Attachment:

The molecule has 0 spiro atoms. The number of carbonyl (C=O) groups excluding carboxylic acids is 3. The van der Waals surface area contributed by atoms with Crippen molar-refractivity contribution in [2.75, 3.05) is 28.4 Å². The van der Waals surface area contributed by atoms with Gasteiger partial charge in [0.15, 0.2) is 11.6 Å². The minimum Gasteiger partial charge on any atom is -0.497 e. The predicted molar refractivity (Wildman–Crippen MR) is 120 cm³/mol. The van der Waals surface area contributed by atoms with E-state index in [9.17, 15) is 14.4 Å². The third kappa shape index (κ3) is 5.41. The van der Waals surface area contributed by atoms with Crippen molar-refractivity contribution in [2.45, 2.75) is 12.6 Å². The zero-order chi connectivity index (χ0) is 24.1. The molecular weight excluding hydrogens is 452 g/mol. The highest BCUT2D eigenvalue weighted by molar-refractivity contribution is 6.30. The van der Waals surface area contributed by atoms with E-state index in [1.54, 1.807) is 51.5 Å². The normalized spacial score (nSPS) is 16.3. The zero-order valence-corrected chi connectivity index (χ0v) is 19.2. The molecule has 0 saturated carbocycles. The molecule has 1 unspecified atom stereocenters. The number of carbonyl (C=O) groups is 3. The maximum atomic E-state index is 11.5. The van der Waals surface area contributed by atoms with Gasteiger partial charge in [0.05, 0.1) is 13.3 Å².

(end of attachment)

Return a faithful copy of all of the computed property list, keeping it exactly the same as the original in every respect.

The molecule has 0 spiro atoms. The number of carbonyl (C=O) groups excluding carboxylic acids is 3. The van der Waals surface area contributed by atoms with Crippen molar-refractivity contribution in [2.75, 3.05) is 28.4 Å². The van der Waals surface area contributed by atoms with Gasteiger partial charge in [0.15, 0.2) is 11.6 Å². The minimum Gasteiger partial charge on any atom is -0.497 e. The predicted molar refractivity (Wildman–Crippen MR) is 120 cm³/mol. The van der Waals surface area contributed by atoms with E-state index in [9.17, 15) is 14.4 Å². The third kappa shape index (κ3) is 5.41. The van der Waals surface area contributed by atoms with Crippen molar-refractivity contribution in [2.45, 2.75) is 12.6 Å². The zero-order chi connectivity index (χ0) is 24.1. The molecular weight excluding hydrogens is 452 g/mol. The highest BCUT2D eigenvalue weighted by molar-refractivity contribution is 6.30. The van der Waals surface area contributed by atoms with E-state index in [1.54, 1.807) is 51.5 Å². The normalized spacial score (nSPS) is 16.3. The zero-order valence-corrected chi connectivity index (χ0v) is 19.2. The molecule has 0 saturated carbocycles. The molecule has 1 unspecified atom stereocenters. The number of carbonyl (C=O) groups is 3. The maximum atomic E-state index is 11.5. The van der Waals surface area contributed by atoms with Gasteiger partial charge in [0.05, 0.1) is 13.3 Å².